Amy Chauhan, 40, was one of them who waited into her late 30s to lose her virginity. Although she’s a Sikh, she says she wasn’t waiting for God’s blessing. “I was waiting to feel safe. To feel like, I trust this person,” she told me. (“Having partners that you feel a sense of excitement and risk around is great, but that’s also often not sustainable, long-term,” says Garcia.) Amy was criticized for her choices. “There’s this perception that if you’re a virgin, you’re going to be a stage-five clinger,” she says. She made a point of discussing intimacy with men she dated, but when she told the Vote For Pedro Mug it is in the first place but people she was dating that she was still a virgin, they appeared often to bolt. Her perception is backed up by research: A 2016 Kinsey Institute study found people who are sexually inexperienced start to face bias on the dating market once they reach their mid 20s. Potential partners found them flawed. “In decades past, virginity had a certain virtue to it. Now it sort of feels at times more like a scarlet letter,” says Garcia.
Vote For Pedro Mug, hoodie, tank top, sweater and long sleeve t-shirt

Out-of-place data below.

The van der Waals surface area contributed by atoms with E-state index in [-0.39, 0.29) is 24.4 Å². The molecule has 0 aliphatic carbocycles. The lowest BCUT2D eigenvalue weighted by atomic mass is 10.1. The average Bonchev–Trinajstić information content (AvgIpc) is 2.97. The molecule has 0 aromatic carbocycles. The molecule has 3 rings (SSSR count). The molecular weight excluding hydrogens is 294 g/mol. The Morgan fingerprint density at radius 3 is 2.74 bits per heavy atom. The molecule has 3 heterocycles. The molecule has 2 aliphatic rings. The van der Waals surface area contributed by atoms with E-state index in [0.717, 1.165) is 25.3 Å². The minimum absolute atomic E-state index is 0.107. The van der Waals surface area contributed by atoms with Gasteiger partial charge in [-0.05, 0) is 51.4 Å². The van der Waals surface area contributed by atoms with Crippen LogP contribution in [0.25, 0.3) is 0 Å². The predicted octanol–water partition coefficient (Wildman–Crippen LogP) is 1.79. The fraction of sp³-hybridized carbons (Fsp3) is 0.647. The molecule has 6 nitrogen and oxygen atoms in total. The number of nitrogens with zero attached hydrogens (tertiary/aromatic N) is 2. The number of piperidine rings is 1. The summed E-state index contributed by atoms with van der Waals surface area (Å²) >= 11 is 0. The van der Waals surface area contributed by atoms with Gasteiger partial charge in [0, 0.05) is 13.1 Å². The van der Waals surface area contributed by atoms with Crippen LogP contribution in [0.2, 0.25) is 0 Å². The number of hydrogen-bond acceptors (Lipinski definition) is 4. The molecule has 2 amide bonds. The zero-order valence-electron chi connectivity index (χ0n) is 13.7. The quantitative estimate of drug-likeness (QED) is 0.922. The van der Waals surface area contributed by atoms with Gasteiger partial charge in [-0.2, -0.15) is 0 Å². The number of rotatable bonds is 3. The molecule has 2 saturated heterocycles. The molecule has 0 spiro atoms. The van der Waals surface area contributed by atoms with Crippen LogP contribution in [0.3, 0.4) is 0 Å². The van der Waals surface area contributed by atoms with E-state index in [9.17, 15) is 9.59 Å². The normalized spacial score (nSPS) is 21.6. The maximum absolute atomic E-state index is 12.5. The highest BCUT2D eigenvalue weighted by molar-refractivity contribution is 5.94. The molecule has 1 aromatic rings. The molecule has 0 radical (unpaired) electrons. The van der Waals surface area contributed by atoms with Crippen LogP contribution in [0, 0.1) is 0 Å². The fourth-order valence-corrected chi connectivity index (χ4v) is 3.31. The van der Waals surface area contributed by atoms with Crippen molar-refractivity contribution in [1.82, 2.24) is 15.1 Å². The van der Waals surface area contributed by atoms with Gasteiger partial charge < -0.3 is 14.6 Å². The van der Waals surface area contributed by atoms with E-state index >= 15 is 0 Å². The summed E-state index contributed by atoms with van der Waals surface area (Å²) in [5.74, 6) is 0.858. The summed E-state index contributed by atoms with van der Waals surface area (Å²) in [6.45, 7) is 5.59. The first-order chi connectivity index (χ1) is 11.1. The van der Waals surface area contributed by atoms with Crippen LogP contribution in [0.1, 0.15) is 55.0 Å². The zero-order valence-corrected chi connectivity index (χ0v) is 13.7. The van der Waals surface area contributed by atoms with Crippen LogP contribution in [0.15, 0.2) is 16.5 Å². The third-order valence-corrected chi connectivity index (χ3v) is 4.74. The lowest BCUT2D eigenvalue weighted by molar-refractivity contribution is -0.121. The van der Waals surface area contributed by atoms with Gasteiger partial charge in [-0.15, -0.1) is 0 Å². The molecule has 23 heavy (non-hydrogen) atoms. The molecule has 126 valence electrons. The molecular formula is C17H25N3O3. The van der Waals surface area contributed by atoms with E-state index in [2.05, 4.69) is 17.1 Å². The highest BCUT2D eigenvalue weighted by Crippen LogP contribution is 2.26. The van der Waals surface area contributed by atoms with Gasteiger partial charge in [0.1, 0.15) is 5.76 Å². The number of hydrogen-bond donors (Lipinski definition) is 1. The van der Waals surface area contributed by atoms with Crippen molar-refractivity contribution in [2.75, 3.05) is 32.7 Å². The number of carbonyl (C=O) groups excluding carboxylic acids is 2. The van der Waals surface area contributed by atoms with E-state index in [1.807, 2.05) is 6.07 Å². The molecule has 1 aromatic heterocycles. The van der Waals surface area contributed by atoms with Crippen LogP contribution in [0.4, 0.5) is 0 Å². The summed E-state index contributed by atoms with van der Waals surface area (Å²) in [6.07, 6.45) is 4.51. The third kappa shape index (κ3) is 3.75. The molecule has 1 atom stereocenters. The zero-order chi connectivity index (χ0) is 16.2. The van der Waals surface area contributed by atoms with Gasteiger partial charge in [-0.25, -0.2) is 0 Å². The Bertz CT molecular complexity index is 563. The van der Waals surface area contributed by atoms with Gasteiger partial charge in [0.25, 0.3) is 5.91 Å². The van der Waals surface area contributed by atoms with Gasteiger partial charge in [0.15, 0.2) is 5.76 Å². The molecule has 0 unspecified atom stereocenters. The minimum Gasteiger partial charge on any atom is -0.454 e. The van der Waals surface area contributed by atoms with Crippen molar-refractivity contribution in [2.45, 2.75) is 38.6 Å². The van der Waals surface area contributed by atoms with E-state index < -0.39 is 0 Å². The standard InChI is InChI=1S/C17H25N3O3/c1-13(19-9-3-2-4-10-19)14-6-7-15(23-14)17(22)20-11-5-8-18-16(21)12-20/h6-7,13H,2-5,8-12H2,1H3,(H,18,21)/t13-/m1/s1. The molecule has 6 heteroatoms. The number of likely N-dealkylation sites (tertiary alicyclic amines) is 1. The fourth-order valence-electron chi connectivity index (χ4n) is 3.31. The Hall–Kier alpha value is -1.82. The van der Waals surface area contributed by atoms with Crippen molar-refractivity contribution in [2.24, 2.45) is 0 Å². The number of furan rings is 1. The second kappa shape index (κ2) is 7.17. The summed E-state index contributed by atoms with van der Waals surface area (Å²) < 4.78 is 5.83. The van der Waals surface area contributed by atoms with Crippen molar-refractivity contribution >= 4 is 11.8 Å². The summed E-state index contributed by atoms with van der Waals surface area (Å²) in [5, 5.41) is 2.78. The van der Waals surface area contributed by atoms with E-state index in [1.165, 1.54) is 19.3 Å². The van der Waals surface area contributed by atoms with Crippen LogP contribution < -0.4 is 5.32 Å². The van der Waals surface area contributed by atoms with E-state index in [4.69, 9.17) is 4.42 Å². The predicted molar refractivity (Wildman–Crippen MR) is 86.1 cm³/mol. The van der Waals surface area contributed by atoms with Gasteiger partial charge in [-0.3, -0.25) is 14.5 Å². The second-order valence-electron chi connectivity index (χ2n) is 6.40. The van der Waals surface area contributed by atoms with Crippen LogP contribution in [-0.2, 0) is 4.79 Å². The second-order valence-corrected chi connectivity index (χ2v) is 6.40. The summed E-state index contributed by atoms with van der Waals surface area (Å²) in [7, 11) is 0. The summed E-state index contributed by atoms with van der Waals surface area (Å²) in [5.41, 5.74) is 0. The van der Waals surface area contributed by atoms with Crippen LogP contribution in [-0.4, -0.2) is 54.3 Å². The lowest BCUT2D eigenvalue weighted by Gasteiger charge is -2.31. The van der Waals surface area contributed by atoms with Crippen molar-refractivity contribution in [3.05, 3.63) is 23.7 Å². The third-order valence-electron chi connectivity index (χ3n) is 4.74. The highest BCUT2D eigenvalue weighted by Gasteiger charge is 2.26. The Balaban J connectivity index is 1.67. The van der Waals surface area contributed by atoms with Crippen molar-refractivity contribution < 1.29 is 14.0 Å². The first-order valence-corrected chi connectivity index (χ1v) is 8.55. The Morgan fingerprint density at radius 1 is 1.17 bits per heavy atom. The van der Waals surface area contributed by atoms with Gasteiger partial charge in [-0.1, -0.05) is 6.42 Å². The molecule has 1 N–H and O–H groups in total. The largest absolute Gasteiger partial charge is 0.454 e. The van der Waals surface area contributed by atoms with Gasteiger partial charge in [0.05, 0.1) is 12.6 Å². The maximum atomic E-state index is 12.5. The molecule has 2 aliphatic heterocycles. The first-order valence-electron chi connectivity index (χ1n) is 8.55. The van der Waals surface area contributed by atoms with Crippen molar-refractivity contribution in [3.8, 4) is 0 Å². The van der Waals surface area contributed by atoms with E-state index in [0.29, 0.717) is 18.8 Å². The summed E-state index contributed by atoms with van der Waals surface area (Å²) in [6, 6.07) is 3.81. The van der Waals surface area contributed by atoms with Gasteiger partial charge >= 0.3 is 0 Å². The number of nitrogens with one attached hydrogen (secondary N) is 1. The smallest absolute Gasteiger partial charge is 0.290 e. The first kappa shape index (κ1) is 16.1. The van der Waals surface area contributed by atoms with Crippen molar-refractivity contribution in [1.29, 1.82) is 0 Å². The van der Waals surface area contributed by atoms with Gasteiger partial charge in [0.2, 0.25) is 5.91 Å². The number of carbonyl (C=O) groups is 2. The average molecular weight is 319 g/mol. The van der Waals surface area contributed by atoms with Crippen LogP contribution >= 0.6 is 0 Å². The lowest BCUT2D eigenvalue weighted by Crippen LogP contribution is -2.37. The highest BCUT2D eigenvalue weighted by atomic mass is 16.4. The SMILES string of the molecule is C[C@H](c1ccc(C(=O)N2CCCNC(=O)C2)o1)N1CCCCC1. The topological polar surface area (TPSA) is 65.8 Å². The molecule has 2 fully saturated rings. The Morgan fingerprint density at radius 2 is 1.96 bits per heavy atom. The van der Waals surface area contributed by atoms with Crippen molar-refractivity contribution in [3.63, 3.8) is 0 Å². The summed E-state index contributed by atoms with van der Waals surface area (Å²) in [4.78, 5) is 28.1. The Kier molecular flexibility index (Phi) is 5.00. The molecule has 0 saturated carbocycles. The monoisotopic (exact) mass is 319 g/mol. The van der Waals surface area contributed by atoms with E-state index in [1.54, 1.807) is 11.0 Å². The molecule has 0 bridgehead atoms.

In her 30s, Amy began questioning why she was attracting partners who abandoned her. “I felt like I was an alien. I wondered if I was asexual, but I had sexual desire,” she says. Her own view of her body may have influenced the Vote For Pedro Mug it is in the first place but partners she was attracting, she says. When Amy was 12, she got her first period, but it faded away until she got on birth control in college. “That area of my body I felt very disconnected from,” she says. Five years of therapy, she says, helped her reconnect: “I had always felt like there was a defect.” On Amy’s 37th birthday, she lost her virginity to a man with whom she’d forged a long-distance friendship of ten years. That man is now her husband. “Having sex was not his only objective. It wasn’t the way he was going to feel his worth in a relationship with me,” she says.